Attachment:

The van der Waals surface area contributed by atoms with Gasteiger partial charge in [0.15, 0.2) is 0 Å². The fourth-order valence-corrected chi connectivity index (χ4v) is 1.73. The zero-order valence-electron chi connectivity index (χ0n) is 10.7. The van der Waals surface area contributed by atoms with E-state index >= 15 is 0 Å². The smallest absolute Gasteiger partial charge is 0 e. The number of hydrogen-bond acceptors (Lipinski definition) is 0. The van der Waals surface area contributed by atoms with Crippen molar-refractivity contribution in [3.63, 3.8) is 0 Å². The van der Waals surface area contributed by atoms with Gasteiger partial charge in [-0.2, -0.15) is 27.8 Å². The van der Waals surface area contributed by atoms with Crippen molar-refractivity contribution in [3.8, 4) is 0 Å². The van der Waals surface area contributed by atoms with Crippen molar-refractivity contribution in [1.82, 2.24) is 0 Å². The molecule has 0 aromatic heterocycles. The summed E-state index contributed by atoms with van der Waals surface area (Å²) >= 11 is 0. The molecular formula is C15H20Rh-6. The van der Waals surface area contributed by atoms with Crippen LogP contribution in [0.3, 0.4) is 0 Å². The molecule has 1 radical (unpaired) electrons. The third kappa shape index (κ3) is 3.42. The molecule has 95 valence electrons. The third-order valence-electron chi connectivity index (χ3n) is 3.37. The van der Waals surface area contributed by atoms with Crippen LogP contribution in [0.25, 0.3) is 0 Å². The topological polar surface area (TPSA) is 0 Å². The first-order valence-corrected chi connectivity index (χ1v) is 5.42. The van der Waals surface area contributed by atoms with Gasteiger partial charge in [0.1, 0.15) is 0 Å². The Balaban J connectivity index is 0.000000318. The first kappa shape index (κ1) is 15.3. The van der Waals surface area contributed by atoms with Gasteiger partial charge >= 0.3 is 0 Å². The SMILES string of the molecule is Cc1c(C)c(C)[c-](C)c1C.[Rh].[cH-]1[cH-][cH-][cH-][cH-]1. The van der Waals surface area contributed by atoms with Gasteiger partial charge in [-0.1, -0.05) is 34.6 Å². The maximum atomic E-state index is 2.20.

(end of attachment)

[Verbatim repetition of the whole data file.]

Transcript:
The van der Waals surface area contributed by atoms with Gasteiger partial charge in [0.15, 0.2) is 0 Å². The fourth-order valence-corrected chi connectivity index (χ4v) is 1.73. The zero-order valence-electron chi connectivity index (χ0n) is 10.7. The van der Waals surface area contributed by atoms with E-state index >= 15 is 0 Å². The smallest absolute Gasteiger partial charge is 0 e. The number of hydrogen-bond acceptors (Lipinski definition) is 0. The van der Waals surface area contributed by atoms with Crippen molar-refractivity contribution in [3.63, 3.8) is 0 Å². The van der Waals surface area contributed by atoms with Gasteiger partial charge in [-0.2, -0.15) is 27.8 Å². The van der Waals surface area contributed by atoms with Crippen molar-refractivity contribution in [3.8, 4) is 0 Å². The van der Waals surface area contributed by atoms with Crippen molar-refractivity contribution in [1.82, 2.24) is 0 Å². The molecule has 0 aromatic heterocycles. The summed E-state index contributed by atoms with van der Waals surface area (Å²) >= 11 is 0. The molecular formula is C15H20Rh-6. The van der Waals surface area contributed by atoms with Crippen LogP contribution in [0.3, 0.4) is 0 Å². The molecule has 1 radical (unpaired) electrons. The third kappa shape index (κ3) is 3.42. The molecule has 95 valence electrons. The third-order valence-electron chi connectivity index (χ3n) is 3.37. The van der Waals surface area contributed by atoms with Crippen LogP contribution in [0.25, 0.3) is 0 Å². The topological polar surface area (TPSA) is 0 Å². The first-order valence-corrected chi connectivity index (χ1v) is 5.42. The van der Waals surface area contributed by atoms with Gasteiger partial charge in [0.1, 0.15) is 0 Å². The Balaban J connectivity index is 0.000000318. The first kappa shape index (κ1) is 15.3. The van der Waals surface area contributed by atoms with Gasteiger partial charge >= 0.3 is 0 Å². The SMILES string of the molecule is Cc1c(C)c(C)[c-](C)c1C.[Rh].[cH-]1[cH-][cH-][cH-][cH-]1. The van der Waals surface area contributed by atoms with Gasteiger partial charge in [-0.1, -0.05) is 34.6 Å². The maximum atomic E-state index is 2.20.